10. Things that I miss or have taken for granted: the ability to brush my teeth with water from the faucet; being able to run down to the grocery store or the C store and buy a granola bar or some gummy bears when I want a snack; high speed internet in my apartment; street lights at night; and the luxury of going anywhere to eat and being able to order any kind of food or drink (a glass of water) without trying to remember what the Polk County health department told us we shouldn't consume.

    What has replaced those things: all of the fun new experiences like the tombs, the Christian shrine, Parliament, the Owino market, and the Buganda culture in Kampala; the new people we have befriended; there being so many people outside at all times; the random animals at Red Chilli; the warm weather; and, of course, the new hairdo:)

    Something that is a really different experience for me here- that I think most of the other Drake students will resonate with- is the feeling of being a total outcast in society. I have never been stared at and pointed at so much in my life. I am not offended or anything- it's just different. I also think it's so strange that people here will point at us and say "white person!". I imagine myself in my small rural Iowa town, which is about 99% white, with people pointing and saying "black person!" when one walks through town.. it makes me laugh haha.. That just doesn't happen.

  11. Rachel - it is interesting to me that you brought up the topic of people staring becuase of skin color. It is more fascinating that you say it doesn's happen the opposite way at home. As a Black person in America (in Iowa, the fourth Whitest state) I can assure you that people do stare (probably because of skin color, but since the people don't call out "black person" when I pass I can only go off what I see and feel). In fact, that is one of the issues I have with Drake. People stare at me when I was pass by or when I'm around. The highschool I attended is about half the size of Drake undergrad with maybe four times as many Blacks. So in highschool, I didn't have that problem so much. But I did see it when I went into the small (dominantly White) towns in rural Iowa. And now at Drake, where I live and go to school, people stare. All the way up to the end of the year I got sideways glances when I passed--especially after dark (as if I was suspicious). And like you said, it's not always offending, but it can make you feel like an outcast... only you are are visiting where it happens to you, and I live in the place where it happens to me.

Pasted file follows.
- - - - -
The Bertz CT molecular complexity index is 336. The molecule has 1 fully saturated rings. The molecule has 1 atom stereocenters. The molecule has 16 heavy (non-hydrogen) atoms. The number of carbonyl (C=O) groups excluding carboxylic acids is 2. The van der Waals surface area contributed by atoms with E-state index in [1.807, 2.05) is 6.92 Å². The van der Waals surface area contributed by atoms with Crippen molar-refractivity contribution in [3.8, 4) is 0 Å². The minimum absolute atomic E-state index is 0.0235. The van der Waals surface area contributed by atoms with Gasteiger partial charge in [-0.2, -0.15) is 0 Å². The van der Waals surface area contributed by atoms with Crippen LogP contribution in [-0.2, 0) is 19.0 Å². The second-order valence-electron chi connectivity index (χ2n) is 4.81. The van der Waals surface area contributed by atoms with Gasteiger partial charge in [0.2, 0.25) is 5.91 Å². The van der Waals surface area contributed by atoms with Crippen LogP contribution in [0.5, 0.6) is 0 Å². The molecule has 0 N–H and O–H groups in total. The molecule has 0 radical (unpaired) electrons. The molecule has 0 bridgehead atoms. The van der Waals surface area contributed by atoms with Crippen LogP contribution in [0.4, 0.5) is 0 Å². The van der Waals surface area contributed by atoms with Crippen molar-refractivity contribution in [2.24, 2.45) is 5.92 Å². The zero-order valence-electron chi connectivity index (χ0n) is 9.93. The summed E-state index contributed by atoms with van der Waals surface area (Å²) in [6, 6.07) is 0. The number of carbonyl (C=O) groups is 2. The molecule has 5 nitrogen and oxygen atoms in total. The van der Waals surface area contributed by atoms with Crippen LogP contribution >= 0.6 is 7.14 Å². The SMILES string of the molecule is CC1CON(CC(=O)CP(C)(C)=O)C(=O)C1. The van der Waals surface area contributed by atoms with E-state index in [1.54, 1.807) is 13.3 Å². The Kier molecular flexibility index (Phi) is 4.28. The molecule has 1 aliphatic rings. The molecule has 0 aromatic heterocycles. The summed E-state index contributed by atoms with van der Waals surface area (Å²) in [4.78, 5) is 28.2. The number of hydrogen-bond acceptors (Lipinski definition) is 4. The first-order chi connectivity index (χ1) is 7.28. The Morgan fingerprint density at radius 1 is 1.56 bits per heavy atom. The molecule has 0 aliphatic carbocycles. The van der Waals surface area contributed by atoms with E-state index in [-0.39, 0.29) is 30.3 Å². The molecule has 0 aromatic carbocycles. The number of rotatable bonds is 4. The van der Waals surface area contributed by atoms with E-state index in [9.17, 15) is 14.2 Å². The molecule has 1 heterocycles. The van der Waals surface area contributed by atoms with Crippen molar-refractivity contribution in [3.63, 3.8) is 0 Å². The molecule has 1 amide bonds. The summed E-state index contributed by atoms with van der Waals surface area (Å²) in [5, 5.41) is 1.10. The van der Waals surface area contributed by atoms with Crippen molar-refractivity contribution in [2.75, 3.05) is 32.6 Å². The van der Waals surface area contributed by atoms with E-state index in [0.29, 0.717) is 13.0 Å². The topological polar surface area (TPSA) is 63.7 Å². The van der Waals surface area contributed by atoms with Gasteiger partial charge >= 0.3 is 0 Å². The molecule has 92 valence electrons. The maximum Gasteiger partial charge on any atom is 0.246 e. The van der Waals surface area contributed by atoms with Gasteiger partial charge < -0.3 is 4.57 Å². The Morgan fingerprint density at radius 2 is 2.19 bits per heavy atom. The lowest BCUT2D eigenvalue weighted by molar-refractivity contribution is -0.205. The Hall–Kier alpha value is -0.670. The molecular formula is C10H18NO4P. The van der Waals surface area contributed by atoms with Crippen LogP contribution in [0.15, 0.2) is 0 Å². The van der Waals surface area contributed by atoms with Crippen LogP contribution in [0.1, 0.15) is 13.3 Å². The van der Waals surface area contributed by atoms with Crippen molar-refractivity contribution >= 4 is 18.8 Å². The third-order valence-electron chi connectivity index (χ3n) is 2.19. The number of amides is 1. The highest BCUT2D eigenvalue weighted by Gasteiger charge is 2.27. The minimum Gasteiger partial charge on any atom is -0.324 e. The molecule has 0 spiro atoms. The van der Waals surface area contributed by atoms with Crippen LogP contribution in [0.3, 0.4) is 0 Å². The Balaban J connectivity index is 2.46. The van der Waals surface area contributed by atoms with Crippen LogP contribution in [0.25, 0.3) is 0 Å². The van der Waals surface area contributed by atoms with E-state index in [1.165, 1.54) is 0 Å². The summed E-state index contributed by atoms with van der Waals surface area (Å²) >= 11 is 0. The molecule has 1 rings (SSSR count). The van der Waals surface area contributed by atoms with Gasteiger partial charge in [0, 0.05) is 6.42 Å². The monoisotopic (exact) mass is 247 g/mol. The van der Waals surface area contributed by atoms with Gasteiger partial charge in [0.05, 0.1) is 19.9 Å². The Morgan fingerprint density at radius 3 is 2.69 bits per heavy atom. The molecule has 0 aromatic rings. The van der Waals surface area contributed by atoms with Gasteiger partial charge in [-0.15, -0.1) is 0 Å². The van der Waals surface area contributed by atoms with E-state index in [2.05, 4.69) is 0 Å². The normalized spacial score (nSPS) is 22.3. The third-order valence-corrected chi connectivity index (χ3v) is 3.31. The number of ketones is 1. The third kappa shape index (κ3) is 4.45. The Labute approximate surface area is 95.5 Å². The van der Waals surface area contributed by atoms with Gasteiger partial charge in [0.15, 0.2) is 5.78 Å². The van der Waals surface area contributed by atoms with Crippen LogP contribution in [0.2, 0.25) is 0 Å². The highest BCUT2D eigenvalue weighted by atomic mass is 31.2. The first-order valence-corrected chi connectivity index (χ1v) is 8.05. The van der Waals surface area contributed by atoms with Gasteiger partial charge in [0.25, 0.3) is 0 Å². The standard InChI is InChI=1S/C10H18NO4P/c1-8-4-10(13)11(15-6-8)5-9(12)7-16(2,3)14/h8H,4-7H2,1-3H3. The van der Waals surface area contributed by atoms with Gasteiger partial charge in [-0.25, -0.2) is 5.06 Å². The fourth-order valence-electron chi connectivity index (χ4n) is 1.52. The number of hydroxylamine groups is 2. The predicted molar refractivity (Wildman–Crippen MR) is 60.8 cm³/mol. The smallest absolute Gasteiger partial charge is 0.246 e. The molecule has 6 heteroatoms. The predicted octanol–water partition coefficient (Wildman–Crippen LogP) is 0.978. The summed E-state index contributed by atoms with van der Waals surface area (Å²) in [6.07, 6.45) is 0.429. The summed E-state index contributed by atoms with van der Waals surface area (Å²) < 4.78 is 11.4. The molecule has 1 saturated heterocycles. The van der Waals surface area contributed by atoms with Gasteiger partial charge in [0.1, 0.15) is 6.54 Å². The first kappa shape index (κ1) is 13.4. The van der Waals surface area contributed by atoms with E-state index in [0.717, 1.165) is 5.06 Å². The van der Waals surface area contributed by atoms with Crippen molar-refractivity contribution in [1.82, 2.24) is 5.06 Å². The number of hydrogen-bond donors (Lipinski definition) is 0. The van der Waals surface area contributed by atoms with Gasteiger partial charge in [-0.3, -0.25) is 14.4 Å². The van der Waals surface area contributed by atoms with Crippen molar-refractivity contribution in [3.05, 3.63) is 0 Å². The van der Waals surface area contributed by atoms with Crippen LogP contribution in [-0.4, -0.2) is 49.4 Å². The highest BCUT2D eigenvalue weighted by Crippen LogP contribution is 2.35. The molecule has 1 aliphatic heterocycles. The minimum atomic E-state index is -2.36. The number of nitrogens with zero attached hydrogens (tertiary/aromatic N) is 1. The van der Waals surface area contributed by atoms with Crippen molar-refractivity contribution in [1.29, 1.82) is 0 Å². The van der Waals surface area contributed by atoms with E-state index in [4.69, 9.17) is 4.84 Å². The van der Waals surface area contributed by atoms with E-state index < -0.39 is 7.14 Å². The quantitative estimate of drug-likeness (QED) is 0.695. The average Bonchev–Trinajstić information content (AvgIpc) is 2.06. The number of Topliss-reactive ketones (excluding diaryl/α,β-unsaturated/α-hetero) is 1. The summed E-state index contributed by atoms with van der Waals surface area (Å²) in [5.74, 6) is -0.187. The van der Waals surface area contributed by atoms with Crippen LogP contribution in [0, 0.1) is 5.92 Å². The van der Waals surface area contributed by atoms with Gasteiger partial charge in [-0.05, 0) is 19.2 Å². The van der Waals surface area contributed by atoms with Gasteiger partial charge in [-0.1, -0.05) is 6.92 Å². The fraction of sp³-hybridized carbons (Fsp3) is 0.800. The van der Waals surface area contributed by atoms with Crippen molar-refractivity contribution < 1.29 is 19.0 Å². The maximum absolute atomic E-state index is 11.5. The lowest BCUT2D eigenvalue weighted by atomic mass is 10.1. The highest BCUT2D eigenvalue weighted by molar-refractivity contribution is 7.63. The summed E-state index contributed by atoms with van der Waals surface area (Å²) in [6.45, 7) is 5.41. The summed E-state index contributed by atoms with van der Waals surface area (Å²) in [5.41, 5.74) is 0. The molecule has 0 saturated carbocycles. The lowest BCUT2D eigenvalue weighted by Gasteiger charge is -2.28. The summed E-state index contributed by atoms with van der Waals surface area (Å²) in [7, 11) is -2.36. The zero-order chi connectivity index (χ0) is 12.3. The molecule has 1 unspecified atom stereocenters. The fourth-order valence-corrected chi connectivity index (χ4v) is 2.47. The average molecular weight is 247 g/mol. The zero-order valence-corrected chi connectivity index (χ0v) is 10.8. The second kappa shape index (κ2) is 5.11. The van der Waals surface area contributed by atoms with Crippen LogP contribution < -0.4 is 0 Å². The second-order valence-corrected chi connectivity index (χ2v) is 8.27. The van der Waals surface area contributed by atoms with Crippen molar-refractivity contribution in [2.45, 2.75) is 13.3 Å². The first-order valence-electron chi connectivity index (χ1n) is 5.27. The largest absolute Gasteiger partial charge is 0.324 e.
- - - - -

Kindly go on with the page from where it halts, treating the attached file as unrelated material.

12. But as for things I take for granted, the lack of clean air has had the biggest affect on me. We travel in this big blue charter bus with no air. It gets so hot inside that I can barely breathe, so I open the window. But the air outside is so full of dust and diesel exhaust it burns my throat and nasal cavaties. Other than that, I kindof like it here.